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mazingerz88's avatar

What was the use of the US fighting the Cold War with the USSR now that America seems fine with embracing Putin?

Asked by mazingerz88 (23644points) July 1st, 2019 from iPhone

Don’t see Americans marching and protesting at the WH re the issue. And all the things Trump is doing supposedly against Putin seems superficial and just a ploy to make it look like he’s doing something. Putin would have made serious threats and follow through if he is genuinely pissed imo.

America did support dictators before so in the case of Putin, are the issues similar?

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15 Answers

hmmmmmm's avatar

dear lord

seawulf575's avatar

Maybe you don’t understand the Cold War or the fear of the nukes flying. Part of the Cold War was played out on the economic front to break the back of the USSR. From that aspect, it worked and the USSR collapsed. But that doesn’t mean that we could never make peace with Russia (or any of the Soviet Bloc countries). If you believe we should always hate those we have had strife with in the past, then we ought to still hate Russia and England and Germany and France and Viet Nam and N. Korea and Mexico and Iran and Iraq..at a minimum. And we should never, ever again talk with the leaders of any of those countries.

stanleybmanly's avatar

Very much the argument one would expect from Putin himself. In case no one has noticed, the cold war was also extremely convenient for facilitating the entrenchment of our military industrial complex. Indeed, since the close of the second world war, our country has managed to secure a condition best described as a state of permanent war. This situation is passed off to the gullible as “a state of readiness”, but the consequences regarding the actual deterioration in the viability of the country are profound and without precedent. The U.S. did indeed force the cold war on Stalin, and as was obvious, the Soviet Union, then as now, was in no position to afford both guns and butter. We apparently could. I say apparently, because we pulled it off through the convenience of deficit spending, the credit card we possessed and nobody else. But what is the difference between the Russia of the cold war, and the Russia of the present day? Why is our fool of a President so eager to cozy up to today’s “evil empire”? Simply put, present day Russia amounts to the holdings and property of a criminal enterprise, as does North Korea whose boss trades “love letters” with his North American counterpart. Prior to his election, and throughout his campaign for the Presidency, there were according to the mueller report upwards of 130 meetings and contacts between high level Trump operatives and Russian gangsters comprising the Putin “family”. There is little question that our would be thug would love nothing better than to be in the embrace of the crowd world wide which so exemplifies mastery of the trade to which he has aspired his entire life.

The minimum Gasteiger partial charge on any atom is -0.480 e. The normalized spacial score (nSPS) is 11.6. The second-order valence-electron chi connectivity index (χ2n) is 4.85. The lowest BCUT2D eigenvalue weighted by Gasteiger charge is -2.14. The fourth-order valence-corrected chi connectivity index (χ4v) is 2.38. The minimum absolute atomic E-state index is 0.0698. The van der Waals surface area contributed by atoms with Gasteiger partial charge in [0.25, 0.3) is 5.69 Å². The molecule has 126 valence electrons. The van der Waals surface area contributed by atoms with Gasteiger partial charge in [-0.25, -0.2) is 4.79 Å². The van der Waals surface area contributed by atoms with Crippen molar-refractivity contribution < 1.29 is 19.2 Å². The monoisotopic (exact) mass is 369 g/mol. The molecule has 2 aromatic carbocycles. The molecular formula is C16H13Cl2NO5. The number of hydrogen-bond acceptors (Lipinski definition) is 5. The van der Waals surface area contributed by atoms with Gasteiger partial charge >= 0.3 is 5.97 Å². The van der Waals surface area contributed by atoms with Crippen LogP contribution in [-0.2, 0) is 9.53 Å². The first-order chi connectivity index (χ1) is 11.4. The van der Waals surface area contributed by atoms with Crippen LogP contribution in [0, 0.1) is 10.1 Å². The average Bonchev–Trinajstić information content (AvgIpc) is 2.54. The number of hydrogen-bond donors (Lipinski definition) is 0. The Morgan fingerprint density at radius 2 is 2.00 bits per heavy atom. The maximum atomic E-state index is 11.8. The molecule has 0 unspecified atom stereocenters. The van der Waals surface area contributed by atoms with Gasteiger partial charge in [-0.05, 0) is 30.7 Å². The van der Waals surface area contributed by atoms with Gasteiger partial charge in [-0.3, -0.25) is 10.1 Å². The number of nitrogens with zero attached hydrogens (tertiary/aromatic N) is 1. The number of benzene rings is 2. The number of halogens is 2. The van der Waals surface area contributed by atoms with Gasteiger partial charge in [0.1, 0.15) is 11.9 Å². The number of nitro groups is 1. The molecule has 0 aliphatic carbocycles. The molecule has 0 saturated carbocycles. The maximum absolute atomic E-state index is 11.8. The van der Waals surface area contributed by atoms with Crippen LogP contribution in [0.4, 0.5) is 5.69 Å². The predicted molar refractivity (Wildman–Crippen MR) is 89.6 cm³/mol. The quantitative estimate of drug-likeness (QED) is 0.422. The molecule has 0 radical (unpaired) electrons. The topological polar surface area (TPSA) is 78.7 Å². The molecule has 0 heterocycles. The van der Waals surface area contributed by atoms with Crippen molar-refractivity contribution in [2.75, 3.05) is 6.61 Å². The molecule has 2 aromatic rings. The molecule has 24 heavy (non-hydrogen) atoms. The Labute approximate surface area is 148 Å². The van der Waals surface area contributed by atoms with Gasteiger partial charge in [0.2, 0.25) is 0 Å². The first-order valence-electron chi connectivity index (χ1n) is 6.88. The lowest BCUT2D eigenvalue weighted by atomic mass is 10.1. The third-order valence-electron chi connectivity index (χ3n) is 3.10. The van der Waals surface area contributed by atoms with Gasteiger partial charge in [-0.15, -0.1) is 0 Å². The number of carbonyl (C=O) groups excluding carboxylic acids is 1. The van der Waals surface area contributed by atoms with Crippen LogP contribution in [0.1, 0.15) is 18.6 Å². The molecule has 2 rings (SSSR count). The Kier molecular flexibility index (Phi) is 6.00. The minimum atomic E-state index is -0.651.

Yellowdog's avatar

If you were to get the one-party system to want, @mazingerz88 and the leaders you want, you’d see the problem with life in the U.S.S.R.

But there would be no other country or superpower to save your bacon, as happened with the victims of the U.S.S.R.

kritiper's avatar

Putin heads Russia. The Cold War was against the USSR (Union of Soviet Socialist Republics), which included Russia.
The USSR basically did what Hitler wanted to do, but Stalin did it with the help of the Allies, unbeknownst to them. And NATO wanted to limit Communist/Socialist spread across the globe. So, hence, the Cold War.
The world doesn’t deal with the USSR anymore.

Zaku's avatar

“What was the use of the US fighting the Cold War with the USSR now that America seems fine with embracing Putin?”
– WTF do you mean? This sounds like you think the Cold War was an unfinished job that still applies to Russia now that the USSR hasn’t existed for decades, and that there’s some underlying truth that we have some ongoing task to accomplish by being hostile to Russia to honor the effort put into the Cold War? Really, what is your thinking about this?

“Don’t see Americans marching and protesting at the WH re the issue.”